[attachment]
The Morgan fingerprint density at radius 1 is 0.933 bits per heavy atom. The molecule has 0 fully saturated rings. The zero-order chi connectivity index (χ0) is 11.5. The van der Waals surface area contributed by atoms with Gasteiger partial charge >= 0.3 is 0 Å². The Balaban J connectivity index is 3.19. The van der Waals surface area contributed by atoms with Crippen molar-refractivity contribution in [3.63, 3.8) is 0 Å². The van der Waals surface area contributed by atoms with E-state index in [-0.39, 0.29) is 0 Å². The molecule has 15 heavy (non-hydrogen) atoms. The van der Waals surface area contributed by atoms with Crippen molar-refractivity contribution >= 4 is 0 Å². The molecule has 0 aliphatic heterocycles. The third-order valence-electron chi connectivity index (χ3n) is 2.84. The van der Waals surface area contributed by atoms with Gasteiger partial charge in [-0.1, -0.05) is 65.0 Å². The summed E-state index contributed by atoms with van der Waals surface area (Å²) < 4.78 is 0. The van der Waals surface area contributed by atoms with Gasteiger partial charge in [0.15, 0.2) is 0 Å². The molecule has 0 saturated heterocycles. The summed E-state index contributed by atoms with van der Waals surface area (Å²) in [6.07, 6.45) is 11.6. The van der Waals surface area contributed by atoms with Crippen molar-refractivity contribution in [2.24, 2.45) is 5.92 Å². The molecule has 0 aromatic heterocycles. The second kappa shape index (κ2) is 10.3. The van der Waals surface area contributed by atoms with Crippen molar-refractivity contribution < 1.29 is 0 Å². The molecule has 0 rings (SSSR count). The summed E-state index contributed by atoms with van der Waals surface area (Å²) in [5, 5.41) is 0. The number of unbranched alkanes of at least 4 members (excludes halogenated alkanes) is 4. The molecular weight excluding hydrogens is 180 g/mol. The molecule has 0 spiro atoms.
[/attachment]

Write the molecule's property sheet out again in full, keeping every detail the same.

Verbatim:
The Morgan fingerprint density at radius 1 is 0.933 bits per heavy atom. The molecule has 0 fully saturated rings. The zero-order chi connectivity index (χ0) is 11.5. The van der Waals surface area contributed by atoms with Gasteiger partial charge >= 0.3 is 0 Å². The Balaban J connectivity index is 3.19. The van der Waals surface area contributed by atoms with Crippen molar-refractivity contribution in [3.63, 3.8) is 0 Å². The van der Waals surface area contributed by atoms with E-state index in [-0.39, 0.29) is 0 Å². The molecule has 15 heavy (non-hydrogen) atoms. The van der Waals surface area contributed by atoms with Crippen molar-refractivity contribution >= 4 is 0 Å². The molecule has 0 aliphatic heterocycles. The third-order valence-electron chi connectivity index (χ3n) is 2.84. The van der Waals surface area contributed by atoms with Gasteiger partial charge in [-0.1, -0.05) is 65.0 Å². The summed E-state index contributed by atoms with van der Waals surface area (Å²) < 4.78 is 0. The van der Waals surface area contributed by atoms with Gasteiger partial charge in [0.15, 0.2) is 0 Å². The molecule has 0 saturated heterocycles. The summed E-state index contributed by atoms with van der Waals surface area (Å²) in [6.07, 6.45) is 11.6. The van der Waals surface area contributed by atoms with Crippen molar-refractivity contribution in [2.24, 2.45) is 5.92 Å². The molecule has 0 aromatic heterocycles. The second kappa shape index (κ2) is 10.3. The van der Waals surface area contributed by atoms with Crippen molar-refractivity contribution < 1.29 is 0 Å². The molecule has 0 rings (SSSR count). The summed E-state index contributed by atoms with van der Waals surface area (Å²) in [5, 5.41) is 0. The number of unbranched alkanes of at least 4 members (excludes halogenated alkanes) is 4. The molecular weight excluding hydrogens is 180 g/mol. The molecule has 0 spiro atoms.